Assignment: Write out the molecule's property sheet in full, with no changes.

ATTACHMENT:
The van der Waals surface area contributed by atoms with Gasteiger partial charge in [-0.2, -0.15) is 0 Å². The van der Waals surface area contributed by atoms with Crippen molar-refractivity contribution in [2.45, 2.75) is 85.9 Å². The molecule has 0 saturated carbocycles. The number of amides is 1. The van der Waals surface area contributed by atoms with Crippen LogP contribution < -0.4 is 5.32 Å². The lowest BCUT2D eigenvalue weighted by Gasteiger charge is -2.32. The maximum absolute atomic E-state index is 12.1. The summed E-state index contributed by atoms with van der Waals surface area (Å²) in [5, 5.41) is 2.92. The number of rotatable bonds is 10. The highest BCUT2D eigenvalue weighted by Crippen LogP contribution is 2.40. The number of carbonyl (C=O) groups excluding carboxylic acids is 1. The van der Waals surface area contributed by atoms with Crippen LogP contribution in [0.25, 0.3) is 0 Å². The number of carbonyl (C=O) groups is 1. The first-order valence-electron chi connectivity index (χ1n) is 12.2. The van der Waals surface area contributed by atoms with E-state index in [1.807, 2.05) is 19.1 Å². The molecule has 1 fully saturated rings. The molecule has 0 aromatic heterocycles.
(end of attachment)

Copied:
The van der Waals surface area contributed by atoms with Gasteiger partial charge in [-0.2, -0.15) is 0 Å². The van der Waals surface area contributed by atoms with Crippen molar-refractivity contribution in [2.45, 2.75) is 85.9 Å². The molecule has 0 saturated carbocycles. The number of amides is 1. The van der Waals surface area contributed by atoms with Crippen LogP contribution < -0.4 is 5.32 Å². The lowest BCUT2D eigenvalue weighted by Gasteiger charge is -2.32. The maximum absolute atomic E-state index is 12.1. The summed E-state index contributed by atoms with van der Waals surface area (Å²) in [5, 5.41) is 2.92. The number of rotatable bonds is 10. The highest BCUT2D eigenvalue weighted by Crippen LogP contribution is 2.40. The number of carbonyl (C=O) groups excluding carboxylic acids is 1. The van der Waals surface area contributed by atoms with Crippen LogP contribution in [0.25, 0.3) is 0 Å². The number of carbonyl (C=O) groups is 1. The first-order valence-electron chi connectivity index (χ1n) is 12.2. The van der Waals surface area contributed by atoms with E-state index in [1.807, 2.05) is 19.1 Å². The molecule has 1 fully saturated rings. The molecule has 0 aromatic heterocycles.